LIBERTY TWP - Although the Waxler Church closed nearly half a century ago, people are still laid to rest in its cemetery and the building is maintained by a local family whose ties to the church go back four generations.
"My family just always had something to do with this," said Judy Mercer, 50, of Dalzell, explaining why she continues to care for the church that closed when she was just 4 years old.
The church is located on one of the highest points (1,145 feet above sea level) in Washington County, atop a hill near the intersection of Dalzell and Stanleyville roads. The white, one-story building with a bell tower is surrounded by the cemetery, in which 150 to 160 people are interred, including Mercer's parents, grandparents and great-grandparents. Among the most recent was her mother Kathryn Booth, who passed away in 2009.
Judy Mercer brushes snow from the monument for her parents, Lloyd and Kathryn Booth, in the Waxler Cemetery, which surrounds Waxler Church in Liberty Township. (Photo by Evan Bevins)
"That's just where she knew she wanted to be," Mercer said. "This is where she grew up."
Mercer and her husband have purchased plots in the cemetery, as have Richard and Joyce Gill, who live down the hill from the cemetery. The Gills live in the house that once belonged to Richard's mother, who is buried in the Waxler Cemetery along with other members of his family.
The family wasn't connected to the church itself, but has long lived in the area.
"We liked the church, we like the area, and we just decided we wanted to be buried there," said Joyce Gill, 67. The cemetery itself is maintained by Liberty Township. Mercer said she, her husband, sister and brother-in-law take care of the church not only to honor their family but also to share some of its history with others who might visit loved ones' graves there.
Inside the church are a dozen pews, the platform from which the minister preached and a piano purchased by church members in 1906 for $65. Mercer and others have also hung photos of students from the nearby Waxler School and other documents pertaining to the church inside, including some original records in German.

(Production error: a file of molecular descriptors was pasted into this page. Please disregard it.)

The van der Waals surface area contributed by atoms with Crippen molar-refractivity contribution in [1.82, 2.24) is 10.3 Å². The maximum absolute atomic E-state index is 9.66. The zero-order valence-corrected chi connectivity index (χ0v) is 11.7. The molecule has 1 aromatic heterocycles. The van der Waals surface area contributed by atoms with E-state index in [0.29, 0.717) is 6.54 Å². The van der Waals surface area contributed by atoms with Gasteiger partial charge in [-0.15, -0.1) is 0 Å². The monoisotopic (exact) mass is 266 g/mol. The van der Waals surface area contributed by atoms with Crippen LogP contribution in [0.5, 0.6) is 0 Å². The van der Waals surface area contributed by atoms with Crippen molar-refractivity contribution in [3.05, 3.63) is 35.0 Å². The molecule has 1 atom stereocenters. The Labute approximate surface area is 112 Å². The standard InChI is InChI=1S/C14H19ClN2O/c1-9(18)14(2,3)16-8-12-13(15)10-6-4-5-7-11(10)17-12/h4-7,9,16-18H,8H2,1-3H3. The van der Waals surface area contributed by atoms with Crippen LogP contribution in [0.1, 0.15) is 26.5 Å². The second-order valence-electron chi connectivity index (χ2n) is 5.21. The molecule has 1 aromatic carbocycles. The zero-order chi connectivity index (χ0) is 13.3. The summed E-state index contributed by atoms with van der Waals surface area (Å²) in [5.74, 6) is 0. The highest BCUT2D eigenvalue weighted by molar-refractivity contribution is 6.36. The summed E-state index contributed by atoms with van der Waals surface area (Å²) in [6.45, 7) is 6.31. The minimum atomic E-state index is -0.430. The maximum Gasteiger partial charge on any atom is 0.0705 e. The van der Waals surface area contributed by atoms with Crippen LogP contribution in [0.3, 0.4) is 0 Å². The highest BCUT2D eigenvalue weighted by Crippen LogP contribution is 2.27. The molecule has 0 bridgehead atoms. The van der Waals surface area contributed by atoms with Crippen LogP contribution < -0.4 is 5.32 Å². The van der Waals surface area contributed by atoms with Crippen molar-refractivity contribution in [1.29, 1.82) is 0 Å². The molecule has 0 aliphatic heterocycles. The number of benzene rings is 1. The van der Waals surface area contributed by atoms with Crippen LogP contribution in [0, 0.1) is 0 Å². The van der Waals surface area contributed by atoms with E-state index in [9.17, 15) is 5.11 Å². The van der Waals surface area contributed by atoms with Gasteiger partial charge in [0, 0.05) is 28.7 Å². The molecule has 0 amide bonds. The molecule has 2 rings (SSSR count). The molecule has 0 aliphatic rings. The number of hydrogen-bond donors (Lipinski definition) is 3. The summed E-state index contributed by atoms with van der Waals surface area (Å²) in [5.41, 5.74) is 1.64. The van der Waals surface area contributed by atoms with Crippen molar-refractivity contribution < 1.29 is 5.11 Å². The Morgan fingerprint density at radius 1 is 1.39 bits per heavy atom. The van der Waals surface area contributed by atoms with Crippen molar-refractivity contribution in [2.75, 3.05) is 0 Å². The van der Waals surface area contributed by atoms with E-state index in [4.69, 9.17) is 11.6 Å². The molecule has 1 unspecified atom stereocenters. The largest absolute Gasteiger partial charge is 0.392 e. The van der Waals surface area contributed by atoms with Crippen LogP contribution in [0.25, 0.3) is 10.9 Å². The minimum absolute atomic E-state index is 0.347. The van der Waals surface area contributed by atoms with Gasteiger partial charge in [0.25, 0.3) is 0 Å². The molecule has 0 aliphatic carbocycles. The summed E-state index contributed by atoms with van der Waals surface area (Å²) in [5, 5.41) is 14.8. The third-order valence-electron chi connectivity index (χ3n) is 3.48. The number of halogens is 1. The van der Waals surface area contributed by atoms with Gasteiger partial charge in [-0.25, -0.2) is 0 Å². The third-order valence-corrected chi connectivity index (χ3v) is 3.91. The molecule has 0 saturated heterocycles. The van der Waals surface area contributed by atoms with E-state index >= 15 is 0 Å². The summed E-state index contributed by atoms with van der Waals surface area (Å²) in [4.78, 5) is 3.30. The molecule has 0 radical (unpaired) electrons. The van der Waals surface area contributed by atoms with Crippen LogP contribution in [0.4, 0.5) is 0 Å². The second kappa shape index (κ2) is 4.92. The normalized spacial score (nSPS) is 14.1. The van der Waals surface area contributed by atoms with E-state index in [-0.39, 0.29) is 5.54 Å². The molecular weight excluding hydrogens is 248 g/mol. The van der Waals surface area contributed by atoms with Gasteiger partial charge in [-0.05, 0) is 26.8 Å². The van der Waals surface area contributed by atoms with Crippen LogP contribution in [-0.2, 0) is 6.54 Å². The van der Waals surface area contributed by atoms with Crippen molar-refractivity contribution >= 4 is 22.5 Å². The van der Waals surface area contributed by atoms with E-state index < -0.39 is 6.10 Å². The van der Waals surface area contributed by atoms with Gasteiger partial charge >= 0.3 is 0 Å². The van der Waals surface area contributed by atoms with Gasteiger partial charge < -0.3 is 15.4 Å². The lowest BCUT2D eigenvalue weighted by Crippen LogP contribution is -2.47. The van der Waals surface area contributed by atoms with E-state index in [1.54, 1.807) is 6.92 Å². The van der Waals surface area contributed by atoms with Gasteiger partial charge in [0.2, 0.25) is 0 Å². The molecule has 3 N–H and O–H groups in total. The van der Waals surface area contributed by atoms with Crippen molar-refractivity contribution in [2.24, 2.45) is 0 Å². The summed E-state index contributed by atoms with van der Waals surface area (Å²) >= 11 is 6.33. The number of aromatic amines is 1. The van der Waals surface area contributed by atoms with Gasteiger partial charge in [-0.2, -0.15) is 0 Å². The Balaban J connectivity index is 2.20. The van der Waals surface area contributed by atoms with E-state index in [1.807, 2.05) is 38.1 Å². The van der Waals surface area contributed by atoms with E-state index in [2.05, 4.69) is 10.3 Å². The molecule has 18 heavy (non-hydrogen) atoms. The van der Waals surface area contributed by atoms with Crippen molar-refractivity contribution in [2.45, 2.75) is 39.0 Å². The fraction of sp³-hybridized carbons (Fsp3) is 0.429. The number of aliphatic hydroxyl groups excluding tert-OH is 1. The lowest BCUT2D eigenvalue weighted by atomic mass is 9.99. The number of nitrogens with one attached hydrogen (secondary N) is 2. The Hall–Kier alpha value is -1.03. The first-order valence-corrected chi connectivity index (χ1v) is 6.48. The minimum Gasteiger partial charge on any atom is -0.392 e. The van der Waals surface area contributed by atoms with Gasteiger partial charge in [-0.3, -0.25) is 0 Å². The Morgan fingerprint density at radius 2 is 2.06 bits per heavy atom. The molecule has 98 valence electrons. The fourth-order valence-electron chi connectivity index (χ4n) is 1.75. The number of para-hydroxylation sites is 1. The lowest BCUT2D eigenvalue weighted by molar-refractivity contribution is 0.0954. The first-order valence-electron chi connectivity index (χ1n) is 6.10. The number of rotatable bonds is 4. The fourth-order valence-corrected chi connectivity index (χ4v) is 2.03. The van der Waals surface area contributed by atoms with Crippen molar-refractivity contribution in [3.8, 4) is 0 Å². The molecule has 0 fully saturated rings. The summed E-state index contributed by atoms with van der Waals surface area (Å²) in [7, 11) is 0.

Among the items on display is a history written of the church in 1948, when it had about 40 members.
The land was deeded to the church in 1853 under the name "Paw Paw Presbyterian Church," apparently derived from the nearby Duck Creek tributary of Paw Paw Creek and the denomination to which the justice of the peace recording the deed thought the church's founders belonged.
"How this happened, we can only guess," the history says. "But one thing is certain, these people were never Presbyterians, but were Lutheran and Evangelical."
The writer of the history theorizes that the church founders, who arrived in the area from Germany, spoke no English and the justice of the peace spoke no German.
In 1868, the church was officially named St. John's Evangelical Protestant Church, according to church records passed down through Mercer's family. In 1923, the name was changed to St. John's Evangelical Reformed Church, with Mercer's great-grandfather, W.H. Payne, among the trustees listed on that incorporation document.
Other documented names for the church over the years were Schramm Ridge Evangelical Lutheran Church, Waxler German Lutheran Church and St. John's United Church of Christ, according to Millie Covey Fry's publication detailing German communities and churches in the area.
Eventually, the name was changed to Waxler, for Sam Waxler who owned the property after one of the church's founders, Peter Gruber. That's the name Mercer has always associated with the cemetery and church, although when it closed in 1966 due to declining membership, it was known as St. John United Church of Christ.
The families of members continued to care for the church over the years. In 1994, donations from people whose relatives are buried in the cemetery allowed Mercer and company to have the inside and outside of the church repainted and new Amish-made windows installed.
Around that time, something broke in the belfry and the bell came loose. It lay on its side in the tower for years, and Mercer said her mother always wanted to do something with it. In 2009, the 500-pound bell was removed and placed in a display built by Mercer and her husband, which was then dedicated to her mother's memory. Removal of the bell helped relieve pressure on the tower, but repairs are still needed to the building's roof and gutters. That would have to be accomplished by donation again, and anyone wanting to contribute can contact Mercer at (740) 585-2675.